Obama: 'My Judicial Nominees Wait Three Times as Long'
For the second time, Senate Republicans blocked the nomination of Caitlin Halligan to serve as a U.S. circuit judge for the District of Columbia, sparking an angry response from President Obama.
Halligan stalled in a 51-41 cloture vote today, with 60 votes needed to move forward.
"Make no mistake, Ms. Halligan is anything but a consensus nominee. The Senate has already considered and rejected her nomination. Nothing material has changed since that time," Sen. Mike Lee (R-Utah) said on the floor.
Republicans have warned Halligan would be a judicial activist on issues ranging from abortion to gun control.
"In 2003, while serving as Solicitor General of New York, Ms. Halligan approved and signed a legal brief arguing that handgun manufacturers, wholesalers, and retailers should be held liable for criminal actions that individuals commit with the guns. Three years later in 2006, Ms. Halligan filed another brief arguing that handgun manufacturers were guilty of creating a public nuisance," Lee said. "Such arguments amount to an invitation for courts to engage in sweeping judicial activism; and the positions she took are both bewildering and flatly inconsistent with the original understanding of the Second Amendment rights that all Americans enjoy."
Sen. Ted Cruz (R-Texas) said Halligan's record justified the "unusual step" of stalling a judicial nominee at the cloture vote.
"Whether on guns, marriage, or the legal standards applicable to alien terrorists, Ms. Halligan's aggressive and consistent litigation agenda shows that she is not a suitable choice to serve on the critically important D.C. Circuit court," he said.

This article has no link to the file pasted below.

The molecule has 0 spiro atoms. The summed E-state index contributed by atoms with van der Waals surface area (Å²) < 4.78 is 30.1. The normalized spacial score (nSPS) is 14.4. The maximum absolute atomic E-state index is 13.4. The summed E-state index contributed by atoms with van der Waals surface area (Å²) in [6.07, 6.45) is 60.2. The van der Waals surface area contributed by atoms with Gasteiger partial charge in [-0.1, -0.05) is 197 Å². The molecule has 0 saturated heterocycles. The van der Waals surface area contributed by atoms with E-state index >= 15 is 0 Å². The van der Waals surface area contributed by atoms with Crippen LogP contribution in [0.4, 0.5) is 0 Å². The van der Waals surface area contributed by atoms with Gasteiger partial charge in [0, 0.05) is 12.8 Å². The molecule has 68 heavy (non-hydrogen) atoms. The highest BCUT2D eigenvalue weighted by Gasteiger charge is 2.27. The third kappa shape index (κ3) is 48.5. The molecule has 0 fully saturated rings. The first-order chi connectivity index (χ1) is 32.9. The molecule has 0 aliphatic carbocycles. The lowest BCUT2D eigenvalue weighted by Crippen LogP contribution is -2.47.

Obama said he's "deeply disappointed" in the GOP block.
"Nearly two and a half years after being nominated, Ms. Halligan continues to wait for a simple up-or-down vote. In the past, filibusters of judicial nominations required 'extraordinary circumstances,' and a Republican Senator who was part of this agreement articulated that only an ethics or qualification issue – not ideology – would qualify. Ms. Halligan has always practiced law with the highest ethical ideals, and her qualifications are beyond question. Furthermore, her career in public service and as a law enforcement lawyer, serving the citizens of New York, is well within the mainstream," Obama said in a statement.
"Today’s vote continues the Republican pattern of obstruction. My judicial nominees wait more than three times as long on the Senate floor to receive a vote than my predecessor’s nominees. The effects of this obstruction take the heaviest toll on the D.C. Circuit, considered the Nation’s second-highest court, which now has only seven active judges and four vacancies. Until last month, for more than forty years, the court has always had at least eight active judges and as many as twelve. A majority of the Senate agrees that Ms. Halligan is exactly the kind of person who should serve on this court, and I urge Senate Republicans to allow the Senate to express its will and to confirm Ms. Halligan without further delay."